It is very important in a KVM application that these USB device properties are correctly transferred to the host computer. The proper drivers / software need to be loaded upon USB enumeration. USB enumeration is done between the time of plugging the USB device into the target computer / server, and the time that it is recognized; enumeration time can vary between 1 and 16 seconds depending on the OS and USB device. If the device properties are not properly transferred to the computer / server, then the chances of the device working is slim to none.

On Black Box KVM products, we “trick” the computer / server into thinking a generic USB keyboard and a generic USB mouse are always connected whether or not they are plugged into the KVM console. This feature is called USB emulation. USB emulation will ghost the generic keyboard and mouse on the KVM switch so the user can quickly switch computer ports without having to re-enumerate the USB devices every time they establish a new connection. We also have proprietary firmware in our KVM hardware that can properly negotiate the communication between the console keyboard and mouse and the attached computer or server. USB emulation is geared more towards wired devices instead of wireless devices; however, in some cases wireless keyboards and mice will work when connected to the KVM switch.

You may find some wireless keyboards and mice do not work with KVM switches due to a composite wireless transmitter trying to send both keyboard / mouse packets into a single USB HID port on the KVM switch. It depends on the wireless device manufacturer, how they prepare their USB packets before transmission, and the way they follow the USB specification. One thing to keep in mind is that not all USB HID devices will work on a KVM device as it would on a regular computer because of the way the device negotiates with the switch and the usage of the USB device properties (vendor ID, product ID, device class, etc.). The KVM switch does not have all of the supporting drivers like a regular operating system, so with it being pre-coded into the firmware, you will sometimes see compatibility issues with a very small percentage of USB HID devices in the market.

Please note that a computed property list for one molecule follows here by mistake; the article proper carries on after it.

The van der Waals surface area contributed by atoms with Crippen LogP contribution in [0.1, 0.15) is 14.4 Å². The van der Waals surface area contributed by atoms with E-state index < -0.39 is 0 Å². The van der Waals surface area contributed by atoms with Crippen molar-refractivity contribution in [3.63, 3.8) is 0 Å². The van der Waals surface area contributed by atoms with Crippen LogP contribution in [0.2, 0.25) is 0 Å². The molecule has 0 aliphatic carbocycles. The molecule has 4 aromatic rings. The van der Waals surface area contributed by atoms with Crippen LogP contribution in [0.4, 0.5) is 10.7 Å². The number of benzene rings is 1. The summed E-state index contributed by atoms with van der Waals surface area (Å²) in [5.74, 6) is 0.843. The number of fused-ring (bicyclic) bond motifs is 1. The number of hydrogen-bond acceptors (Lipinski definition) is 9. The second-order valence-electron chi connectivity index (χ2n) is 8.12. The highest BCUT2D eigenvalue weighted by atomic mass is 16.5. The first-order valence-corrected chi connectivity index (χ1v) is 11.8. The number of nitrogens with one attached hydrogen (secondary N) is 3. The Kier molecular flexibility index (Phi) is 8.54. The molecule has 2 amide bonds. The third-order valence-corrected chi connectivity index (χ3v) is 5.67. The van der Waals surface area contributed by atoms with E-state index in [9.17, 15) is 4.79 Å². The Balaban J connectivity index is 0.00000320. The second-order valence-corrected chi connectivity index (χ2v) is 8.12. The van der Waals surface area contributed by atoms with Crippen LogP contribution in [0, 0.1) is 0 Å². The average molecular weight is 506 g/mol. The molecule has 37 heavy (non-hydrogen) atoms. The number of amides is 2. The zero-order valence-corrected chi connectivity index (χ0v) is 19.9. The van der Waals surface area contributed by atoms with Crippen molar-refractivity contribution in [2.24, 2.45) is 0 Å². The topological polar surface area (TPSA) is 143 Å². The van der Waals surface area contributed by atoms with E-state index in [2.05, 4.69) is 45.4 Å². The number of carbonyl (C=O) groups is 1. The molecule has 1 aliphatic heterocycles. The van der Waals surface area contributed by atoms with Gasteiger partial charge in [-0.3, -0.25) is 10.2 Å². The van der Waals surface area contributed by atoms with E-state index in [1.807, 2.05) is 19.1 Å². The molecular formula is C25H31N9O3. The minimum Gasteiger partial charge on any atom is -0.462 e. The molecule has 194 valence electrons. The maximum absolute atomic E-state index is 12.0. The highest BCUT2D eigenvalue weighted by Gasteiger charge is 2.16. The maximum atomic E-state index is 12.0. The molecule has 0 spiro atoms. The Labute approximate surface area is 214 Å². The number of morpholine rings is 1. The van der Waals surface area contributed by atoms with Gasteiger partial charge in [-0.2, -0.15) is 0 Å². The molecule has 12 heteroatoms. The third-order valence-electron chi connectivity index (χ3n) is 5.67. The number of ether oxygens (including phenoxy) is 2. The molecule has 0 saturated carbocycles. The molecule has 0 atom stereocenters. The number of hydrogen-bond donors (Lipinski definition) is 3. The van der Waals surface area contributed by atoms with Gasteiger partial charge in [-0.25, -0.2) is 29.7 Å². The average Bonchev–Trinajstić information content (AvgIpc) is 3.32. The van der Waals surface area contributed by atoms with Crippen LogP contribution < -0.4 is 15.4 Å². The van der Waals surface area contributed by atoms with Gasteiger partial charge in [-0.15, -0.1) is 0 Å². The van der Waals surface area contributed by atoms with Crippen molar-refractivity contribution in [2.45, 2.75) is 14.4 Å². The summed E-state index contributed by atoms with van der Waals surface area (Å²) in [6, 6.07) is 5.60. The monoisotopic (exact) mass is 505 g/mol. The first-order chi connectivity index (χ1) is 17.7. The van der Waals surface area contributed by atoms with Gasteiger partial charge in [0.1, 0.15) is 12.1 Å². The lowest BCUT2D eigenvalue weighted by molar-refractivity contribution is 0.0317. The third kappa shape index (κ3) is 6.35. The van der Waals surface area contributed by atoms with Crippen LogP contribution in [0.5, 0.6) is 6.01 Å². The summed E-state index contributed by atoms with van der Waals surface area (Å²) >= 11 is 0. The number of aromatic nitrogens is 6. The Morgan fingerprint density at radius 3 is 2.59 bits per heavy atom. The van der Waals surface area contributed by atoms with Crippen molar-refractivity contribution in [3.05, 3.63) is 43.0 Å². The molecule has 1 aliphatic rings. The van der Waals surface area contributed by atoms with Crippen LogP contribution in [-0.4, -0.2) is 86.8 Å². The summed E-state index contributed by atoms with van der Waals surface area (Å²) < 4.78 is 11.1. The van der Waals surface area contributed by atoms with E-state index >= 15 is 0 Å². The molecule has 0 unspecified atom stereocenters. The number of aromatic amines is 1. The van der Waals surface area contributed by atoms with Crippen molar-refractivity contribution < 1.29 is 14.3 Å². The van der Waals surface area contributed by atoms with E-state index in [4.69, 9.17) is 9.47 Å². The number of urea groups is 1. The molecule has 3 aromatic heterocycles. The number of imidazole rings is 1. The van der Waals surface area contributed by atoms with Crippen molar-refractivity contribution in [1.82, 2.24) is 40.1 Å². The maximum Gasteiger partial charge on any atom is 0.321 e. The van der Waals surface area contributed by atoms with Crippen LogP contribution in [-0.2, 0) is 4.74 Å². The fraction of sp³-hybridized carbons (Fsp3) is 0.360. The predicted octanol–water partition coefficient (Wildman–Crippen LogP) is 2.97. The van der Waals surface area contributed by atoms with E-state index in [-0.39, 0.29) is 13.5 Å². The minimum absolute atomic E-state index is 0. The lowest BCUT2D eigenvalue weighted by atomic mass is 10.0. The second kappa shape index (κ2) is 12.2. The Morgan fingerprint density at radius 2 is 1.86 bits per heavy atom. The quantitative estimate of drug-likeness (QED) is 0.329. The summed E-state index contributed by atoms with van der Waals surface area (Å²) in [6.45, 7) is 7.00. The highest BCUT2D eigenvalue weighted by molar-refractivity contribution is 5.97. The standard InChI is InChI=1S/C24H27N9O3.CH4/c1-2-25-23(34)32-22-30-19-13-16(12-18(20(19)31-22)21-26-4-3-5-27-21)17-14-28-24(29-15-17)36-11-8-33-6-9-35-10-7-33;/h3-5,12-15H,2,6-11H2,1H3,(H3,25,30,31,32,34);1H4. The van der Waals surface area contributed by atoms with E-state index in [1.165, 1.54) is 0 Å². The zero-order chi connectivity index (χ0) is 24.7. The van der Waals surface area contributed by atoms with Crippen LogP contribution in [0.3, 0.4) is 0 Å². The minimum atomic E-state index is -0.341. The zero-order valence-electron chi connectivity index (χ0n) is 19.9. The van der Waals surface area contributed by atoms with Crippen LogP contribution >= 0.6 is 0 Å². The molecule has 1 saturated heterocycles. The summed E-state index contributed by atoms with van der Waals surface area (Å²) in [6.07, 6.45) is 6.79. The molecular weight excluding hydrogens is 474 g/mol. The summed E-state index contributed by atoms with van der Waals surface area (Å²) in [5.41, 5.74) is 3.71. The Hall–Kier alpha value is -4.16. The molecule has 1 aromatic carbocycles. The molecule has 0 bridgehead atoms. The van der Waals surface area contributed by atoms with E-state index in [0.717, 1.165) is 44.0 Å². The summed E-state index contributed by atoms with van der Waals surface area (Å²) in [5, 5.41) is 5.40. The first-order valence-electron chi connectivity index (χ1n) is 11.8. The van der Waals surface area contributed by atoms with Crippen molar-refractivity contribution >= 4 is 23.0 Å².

The next most common usage of USB is related to transferring files to and from a computer / server system from a thumb drive or external storage device. This type of application typically uses USB High Speed at 480 Mbit/s, and on newer systems USB SuperSpeed so that the file(s) can be transferred faster. Black Box offers KVM switches that can support these types of devices; however these USB High Speed ports do not monitor the USB data flow for keyboard hotkeys. If you attempt to control the KVM switch functions using keyboard hotkeys while the device is plugged into the USB High Speed port, it will never work. You have to use the USB HID ports for this.

Additional Resources
White Paper: USB True Emulation for KVM Switches
White Paper: Extending the Benefits of USB
USB Product Selector: Extenders, Hubs, Converters, Cables

Part 1 – How To Set Up a Static Video Wall Without a Video Wall Processor